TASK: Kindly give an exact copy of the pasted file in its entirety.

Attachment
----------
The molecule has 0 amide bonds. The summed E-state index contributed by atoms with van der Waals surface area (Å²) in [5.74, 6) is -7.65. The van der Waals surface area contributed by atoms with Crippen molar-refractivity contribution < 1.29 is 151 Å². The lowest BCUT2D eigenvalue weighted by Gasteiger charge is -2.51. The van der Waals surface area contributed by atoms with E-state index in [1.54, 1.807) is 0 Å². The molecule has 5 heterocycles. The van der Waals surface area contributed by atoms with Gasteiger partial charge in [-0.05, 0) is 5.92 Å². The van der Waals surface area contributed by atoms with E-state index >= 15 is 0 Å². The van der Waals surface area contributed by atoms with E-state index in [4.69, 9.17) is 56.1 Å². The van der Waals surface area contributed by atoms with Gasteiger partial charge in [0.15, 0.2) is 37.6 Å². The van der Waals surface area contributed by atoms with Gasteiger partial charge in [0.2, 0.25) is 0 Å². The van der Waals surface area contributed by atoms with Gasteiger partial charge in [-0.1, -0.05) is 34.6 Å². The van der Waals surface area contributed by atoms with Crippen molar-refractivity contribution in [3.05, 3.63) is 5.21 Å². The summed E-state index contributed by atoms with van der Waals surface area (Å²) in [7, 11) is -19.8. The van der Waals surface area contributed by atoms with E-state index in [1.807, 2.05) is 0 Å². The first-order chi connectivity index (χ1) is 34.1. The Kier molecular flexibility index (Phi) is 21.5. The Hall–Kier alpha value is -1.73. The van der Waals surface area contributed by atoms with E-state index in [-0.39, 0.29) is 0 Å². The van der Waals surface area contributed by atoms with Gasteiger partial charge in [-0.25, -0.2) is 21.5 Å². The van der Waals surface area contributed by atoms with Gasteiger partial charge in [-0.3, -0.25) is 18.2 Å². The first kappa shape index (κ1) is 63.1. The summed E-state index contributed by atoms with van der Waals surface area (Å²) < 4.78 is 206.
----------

The molecule has 0 amide bonds. The summed E-state index contributed by atoms with van der Waals surface area (Å²) in [5.74, 6) is -7.65. The van der Waals surface area contributed by atoms with Crippen molar-refractivity contribution < 1.29 is 151 Å². The lowest BCUT2D eigenvalue weighted by Gasteiger charge is -2.51. The van der Waals surface area contributed by atoms with E-state index in [1.54, 1.807) is 0 Å². The molecule has 5 heterocycles. The van der Waals surface area contributed by atoms with Gasteiger partial charge in [-0.05, 0) is 5.92 Å². The van der Waals surface area contributed by atoms with E-state index >= 15 is 0 Å². The van der Waals surface area contributed by atoms with E-state index in [4.69, 9.17) is 56.1 Å². The van der Waals surface area contributed by atoms with Gasteiger partial charge in [0.15, 0.2) is 37.6 Å². The van der Waals surface area contributed by atoms with Gasteiger partial charge in [0.2, 0.25) is 0 Å². The van der Waals surface area contributed by atoms with Gasteiger partial charge in [-0.1, -0.05) is 34.6 Å². The van der Waals surface area contributed by atoms with Crippen molar-refractivity contribution in [3.05, 3.63) is 5.21 Å². The summed E-state index contributed by atoms with van der Waals surface area (Å²) in [7, 11) is -19.8. The van der Waals surface area contributed by atoms with E-state index in [1.807, 2.05) is 0 Å². The first-order chi connectivity index (χ1) is 34.1. The Kier molecular flexibility index (Phi) is 21.5. The Hall–Kier alpha value is -1.73. The van der Waals surface area contributed by atoms with E-state index in [-0.39, 0.29) is 0 Å². The van der Waals surface area contributed by atoms with Gasteiger partial charge in [-0.25, -0.2) is 21.5 Å². The van der Waals surface area contributed by atoms with Gasteiger partial charge in [-0.3, -0.25) is 18.2 Å². The first kappa shape index (κ1) is 63.1. The summed E-state index contributed by atoms with van der Waals surface area (Å²) < 4.78 is 206.